The Which shows Milo and Tock a simple way out of the prison, and they find themselves having an odd lunch and wordplay with King Azaz and his court. After lunch, when the king is lamenting the state of the kingdom, Milo asks why he doesn't bring Rhyme and Reason back to the kingdom. The Humbug, also present, relays the great treachery that would be involved. In addition, the plan would first require the Mathemagician's approval. The king allows Milo and Tock to go to Digitopolis to ask. It is a dangerous trip. King Azaz sends the Humbug to be their guide.
En route to Digitopolis, the trio drives through strange cities including Point of View, Illusion and Reality. They meet Kakofouous A. Dischord and Doctor of Dissonance, and they help return noise to the Valley of Sound. They also take an unwanted jump to the land of Conclusions. They meet a Dodecahedron who touts the beauty and precision of numbers, and he takes them to the number mine where they find the Mathemagician. The Mathemagician stumps them with number games and story problems before they can explain their purpose. He reluctantly agrees to let them attempt to rescue Rhyme and Reason and points them toward the forbidding mountains of Ignorance. There, they begin to encounter the demons they've heard so much about.
The demon of petty tasks and worthless jobs tricks them into moving grains of sand with tweezers. When they finally realize what's happening, they escape. Then they meet the demon of insincerity, a Gelatinous Giant and a Senses Taker, who distracts them with pleasant sites, sounds and smells. When they finally get to the castle and collect Rhyme and Reason, numerous demons chase them in an effort to protect Ignorance. All seems lost, until the kings arrive together with their armies and scare away the demons. Rhyme and Reason return to the kingdom of Wisdom and great celebrations ensue.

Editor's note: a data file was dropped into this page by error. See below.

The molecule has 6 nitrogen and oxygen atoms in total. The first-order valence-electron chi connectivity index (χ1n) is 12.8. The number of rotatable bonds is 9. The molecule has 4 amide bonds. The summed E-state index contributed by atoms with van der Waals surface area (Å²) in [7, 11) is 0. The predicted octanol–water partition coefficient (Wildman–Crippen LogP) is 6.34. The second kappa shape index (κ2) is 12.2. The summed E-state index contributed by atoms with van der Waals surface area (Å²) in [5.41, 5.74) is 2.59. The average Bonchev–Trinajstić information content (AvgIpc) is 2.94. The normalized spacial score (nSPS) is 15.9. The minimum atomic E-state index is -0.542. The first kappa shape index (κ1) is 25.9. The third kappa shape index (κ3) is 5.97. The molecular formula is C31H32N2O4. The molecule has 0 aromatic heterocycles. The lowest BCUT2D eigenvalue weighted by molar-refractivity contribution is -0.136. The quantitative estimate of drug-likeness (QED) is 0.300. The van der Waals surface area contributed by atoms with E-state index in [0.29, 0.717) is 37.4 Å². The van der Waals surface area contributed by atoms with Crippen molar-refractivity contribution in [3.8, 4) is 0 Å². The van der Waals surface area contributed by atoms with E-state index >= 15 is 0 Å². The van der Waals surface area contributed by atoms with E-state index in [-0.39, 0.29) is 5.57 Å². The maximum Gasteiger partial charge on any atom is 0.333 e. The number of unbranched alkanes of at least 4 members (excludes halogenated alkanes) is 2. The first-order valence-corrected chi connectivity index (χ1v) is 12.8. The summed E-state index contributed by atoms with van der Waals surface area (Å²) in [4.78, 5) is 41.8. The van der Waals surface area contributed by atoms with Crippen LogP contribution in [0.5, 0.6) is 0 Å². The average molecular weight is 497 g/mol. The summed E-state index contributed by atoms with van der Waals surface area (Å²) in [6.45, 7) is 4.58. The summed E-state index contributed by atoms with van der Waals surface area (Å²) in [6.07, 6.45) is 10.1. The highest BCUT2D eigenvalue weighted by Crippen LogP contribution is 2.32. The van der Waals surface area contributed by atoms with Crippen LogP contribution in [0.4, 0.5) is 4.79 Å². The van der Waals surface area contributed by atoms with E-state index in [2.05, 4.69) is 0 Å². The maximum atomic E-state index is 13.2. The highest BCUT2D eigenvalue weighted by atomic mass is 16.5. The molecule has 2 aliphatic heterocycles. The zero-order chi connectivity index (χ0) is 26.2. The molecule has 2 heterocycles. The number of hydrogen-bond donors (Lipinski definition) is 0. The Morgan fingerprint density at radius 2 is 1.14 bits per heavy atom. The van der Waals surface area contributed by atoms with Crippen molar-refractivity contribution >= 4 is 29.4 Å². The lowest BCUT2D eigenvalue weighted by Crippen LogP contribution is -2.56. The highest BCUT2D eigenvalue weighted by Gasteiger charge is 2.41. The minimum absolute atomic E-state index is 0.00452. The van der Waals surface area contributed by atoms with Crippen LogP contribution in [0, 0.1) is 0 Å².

After a few days of revelry, Milo returns home. The tollbooth has disappeared from his room. While he's disappointed that he can't return to see his new friends, he's learned he has much to see and experience in his own world.
Other Belief Systems
Demons and monsters that live in Ignorance guard the Castle in the Air. The demons, which may seem comical to readers, are called fierce, evil and black-hearted by the citizens of Wisdom. Some of these include the Overbearing Know-it-all, Gross Exaggeration and Threadbare Excuse.
Get free discussion questions for this book and others, at FocusOnTheFamily.com/discuss-books.
You can request a review of a title you can't find at firstname.lastname@example.org.
Book reviews cover the content, themes and worldviews of fiction books, not their literary merit, and equip parents to decide whether a book is appropriate for their children. The inclusion of a book's review does not constitute an endorsement by Focus on the Family.
Readability Age Range
8 and up
Knopf Books for Young Readers, an imprint of Random House Books for Young Readers, Random House Inc.
Scholastic Parent and Child 100 Greatest Books for Kids, 2012; William Allen White Children's Book Award Master List, 1963